Excalibur #3 Erick Arciniega (Colorist), Tini Howard (Writer), Tom Muller (Designer), Cory Petit (Letterer), Marcus To (Artist) December 4, 2019 This review contains spoilers for Excalibur #3, and contains discussion of past depictions of suicide within the X-Men franchise. So far, the Dawn of X has had everything anyone could want. Mutant culture, intergalactic politics,
Erick Arciniega (Colorist), Tini Howard (Writer), Tom Muller (Designer), Cory Petit (Letterer), Marcus To (Artist)
December 4, 2019
This review contains spoilers for Excalibur #3, and contains discussion of past depictions of suicide within the X-Men franchise.
So far, the Dawn of X has had everything anyone could want. Mutant culture, intergalactic politics, piracy, family bonding; all that’s been missing is a giant dragon, and Excalibur #3 addresses that void with gusto. The plot advances on two fronts, on an expedition in Otherworld and in Krakoa, as -A- begins his new work. And as the story moves forward, the characters each have a little more room to breath, airing their different fears, and working together to find paths forward. My favorite Dawn of X issue of this week, Excalibur #3 is a magical adventure with heart, that balances action, intrigue, and strong emotional stakes.
In Otherworld, Captain Britain leads her teammates to rescue the former Captain Britain, her twin brother Brian, while struggling with the growing pains of a title she doesn’t feel she can claim. To Betsy, Captain Britain remains Brian’s name and role, a feeling underlined by a possessed Brian calling her a “pretender,” but even as Shogo, Jubilee, and Gambit help her find Brian, his mind remains somewhere she cannot reach. The ties that bind are a central idea in the interactions between these characters, as Betsy, Jubilee, and Remy work together, yet remain somewhat at odds over their conflicting priorities to those they each love the most. It’s an interesting dynamic to see a team so pulled in different ways, but finding common ground in the shared worry.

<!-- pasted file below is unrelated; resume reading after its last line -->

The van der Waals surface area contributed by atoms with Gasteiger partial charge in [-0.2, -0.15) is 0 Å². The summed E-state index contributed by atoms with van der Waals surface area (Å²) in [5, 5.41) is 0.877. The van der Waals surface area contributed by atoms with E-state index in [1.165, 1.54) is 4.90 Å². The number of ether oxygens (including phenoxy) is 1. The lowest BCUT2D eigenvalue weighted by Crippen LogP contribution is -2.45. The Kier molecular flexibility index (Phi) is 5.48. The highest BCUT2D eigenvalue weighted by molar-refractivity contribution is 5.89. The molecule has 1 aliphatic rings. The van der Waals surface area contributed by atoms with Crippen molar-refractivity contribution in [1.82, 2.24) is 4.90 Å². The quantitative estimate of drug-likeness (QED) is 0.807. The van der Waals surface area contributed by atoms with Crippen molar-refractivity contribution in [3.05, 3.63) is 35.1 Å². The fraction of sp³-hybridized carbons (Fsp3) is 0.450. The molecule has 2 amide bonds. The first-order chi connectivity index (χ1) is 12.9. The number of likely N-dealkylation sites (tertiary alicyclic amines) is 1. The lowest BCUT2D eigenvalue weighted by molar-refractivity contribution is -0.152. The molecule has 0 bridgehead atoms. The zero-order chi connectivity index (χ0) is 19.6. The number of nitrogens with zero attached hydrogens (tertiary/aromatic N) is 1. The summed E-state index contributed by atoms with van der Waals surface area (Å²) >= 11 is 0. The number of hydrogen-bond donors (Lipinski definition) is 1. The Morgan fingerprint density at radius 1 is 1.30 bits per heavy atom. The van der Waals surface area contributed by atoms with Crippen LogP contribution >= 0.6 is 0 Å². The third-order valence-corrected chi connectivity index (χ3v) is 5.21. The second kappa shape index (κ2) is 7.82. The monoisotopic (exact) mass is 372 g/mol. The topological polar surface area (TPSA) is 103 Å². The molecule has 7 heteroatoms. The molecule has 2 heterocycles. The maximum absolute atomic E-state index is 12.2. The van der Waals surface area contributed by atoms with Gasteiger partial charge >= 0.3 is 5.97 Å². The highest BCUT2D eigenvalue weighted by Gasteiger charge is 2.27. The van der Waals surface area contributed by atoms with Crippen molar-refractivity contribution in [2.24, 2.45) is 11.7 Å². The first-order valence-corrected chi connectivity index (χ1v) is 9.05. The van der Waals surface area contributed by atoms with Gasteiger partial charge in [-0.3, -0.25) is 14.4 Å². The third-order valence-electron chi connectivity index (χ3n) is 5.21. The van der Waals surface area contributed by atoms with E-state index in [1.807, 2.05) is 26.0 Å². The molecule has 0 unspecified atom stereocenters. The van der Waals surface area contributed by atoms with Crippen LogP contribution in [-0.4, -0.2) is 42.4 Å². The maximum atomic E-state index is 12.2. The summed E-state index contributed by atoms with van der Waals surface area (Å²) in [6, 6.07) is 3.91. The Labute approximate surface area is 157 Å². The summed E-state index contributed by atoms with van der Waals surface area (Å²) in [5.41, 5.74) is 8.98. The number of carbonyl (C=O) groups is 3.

Of the cast in Otherworld, it is Shogo who has become the most surprising and engaging to me. In his transformation into a dragon, Howard pulls on a common idea in folklore of the magical potential of children, who believe more purely and earnestly than adults. In Otherworld, Shogo is unlimited by the magical rules of Earth, transformed into a dragon simply because he wants to be one, eager to fly and cause childlike mischief, and to use his newfound form to help his mother and her friends.
The art this issue is strong in many ways, but it’s the thoughtforms Betsy conjures to communicate with Shogo that drew my attention the most. The thoughtforms are as genuinely adorable as the human Shogo, warm and rounded and sweet. And as cute as they are, Shogo has become something much less cute and more fearsome, and Marcus To and Erick Arciniega are able to flex their creative muscles bringing a full size dragon to the page. The artists capture the detail and complexity of a dragon spanning the width of a page with such assuredness, they make it look easy.
On Earth, Rictor finally enters the story, as -A- seeks him out to extend his hand in help, requiring Rictor’s seismic powers to further his agenda of mutant prosperity. In just a few pages, the creative team captures a sense of not just who Rictor is, but how he has classically experienced his depression. The details of the introductory scene with Rictor communicate his emotional state well; isolating himself from his loved ones on Krakoa and surrounded by empty bottles, his room is full of computer monitors displaying footage of mutants leaving for Krakoa and mutant message boards discussing out of control powers. Early in his appearance, he tries to step outside as he sees kids playing, but loses control immediately and has to retreat inside to shelter in a box full of dirt. However, while this characterization is undeniably good, I was a little frustrated at first to see the story return to this well, when so many of Rictor’s character arcs have been defined by his depression.